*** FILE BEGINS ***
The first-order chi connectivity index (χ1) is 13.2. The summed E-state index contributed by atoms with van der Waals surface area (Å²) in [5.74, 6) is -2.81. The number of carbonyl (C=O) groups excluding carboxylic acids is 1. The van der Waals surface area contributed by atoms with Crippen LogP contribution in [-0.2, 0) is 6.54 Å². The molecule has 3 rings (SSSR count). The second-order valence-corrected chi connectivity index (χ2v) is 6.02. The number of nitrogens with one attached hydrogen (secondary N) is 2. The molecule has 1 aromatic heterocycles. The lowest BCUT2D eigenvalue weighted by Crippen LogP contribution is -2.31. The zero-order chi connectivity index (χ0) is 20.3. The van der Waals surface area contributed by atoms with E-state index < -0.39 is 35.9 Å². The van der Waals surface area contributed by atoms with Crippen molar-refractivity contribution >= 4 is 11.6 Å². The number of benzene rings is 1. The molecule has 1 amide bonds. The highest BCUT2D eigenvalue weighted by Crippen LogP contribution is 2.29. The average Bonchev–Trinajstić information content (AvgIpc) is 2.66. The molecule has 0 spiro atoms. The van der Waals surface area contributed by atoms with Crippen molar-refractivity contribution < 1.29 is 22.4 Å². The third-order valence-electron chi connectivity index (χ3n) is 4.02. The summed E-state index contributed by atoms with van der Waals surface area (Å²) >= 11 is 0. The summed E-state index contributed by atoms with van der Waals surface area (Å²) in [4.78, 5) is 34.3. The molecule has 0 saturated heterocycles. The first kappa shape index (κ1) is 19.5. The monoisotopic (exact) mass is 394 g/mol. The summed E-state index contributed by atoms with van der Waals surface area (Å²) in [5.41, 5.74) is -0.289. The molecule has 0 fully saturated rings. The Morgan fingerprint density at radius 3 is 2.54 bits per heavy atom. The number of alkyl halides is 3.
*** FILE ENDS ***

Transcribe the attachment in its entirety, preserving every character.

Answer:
The first-order chi connectivity index (χ1) is 13.2. The summed E-state index contributed by atoms with van der Waals surface area (Å²) in [5.74, 6) is -2.81. The number of carbonyl (C=O) groups excluding carboxylic acids is 1. The van der Waals surface area contributed by atoms with Crippen LogP contribution in [-0.2, 0) is 6.54 Å². The molecule has 3 rings (SSSR count). The second-order valence-corrected chi connectivity index (χ2v) is 6.02. The number of nitrogens with one attached hydrogen (secondary N) is 2. The molecule has 1 aromatic heterocycles. The lowest BCUT2D eigenvalue weighted by Crippen LogP contribution is -2.31. The zero-order chi connectivity index (χ0) is 20.3. The van der Waals surface area contributed by atoms with E-state index < -0.39 is 35.9 Å². The van der Waals surface area contributed by atoms with Crippen molar-refractivity contribution >= 4 is 11.6 Å². The number of benzene rings is 1. The molecule has 1 amide bonds. The highest BCUT2D eigenvalue weighted by Crippen LogP contribution is 2.29. The average Bonchev–Trinajstić information content (AvgIpc) is 2.66. The molecule has 0 spiro atoms. The van der Waals surface area contributed by atoms with Crippen molar-refractivity contribution < 1.29 is 22.4 Å². The third-order valence-electron chi connectivity index (χ3n) is 4.02. The summed E-state index contributed by atoms with van der Waals surface area (Å²) >= 11 is 0. The summed E-state index contributed by atoms with van der Waals surface area (Å²) in [4.78, 5) is 34.3. The molecule has 0 saturated heterocycles. The first kappa shape index (κ1) is 19.5. The monoisotopic (exact) mass is 394 g/mol. The summed E-state index contributed by atoms with van der Waals surface area (Å²) in [5.41, 5.74) is -0.289. The molecule has 0 fully saturated rings. The Morgan fingerprint density at radius 3 is 2.54 bits per heavy atom. The number of alkyl halides is 3.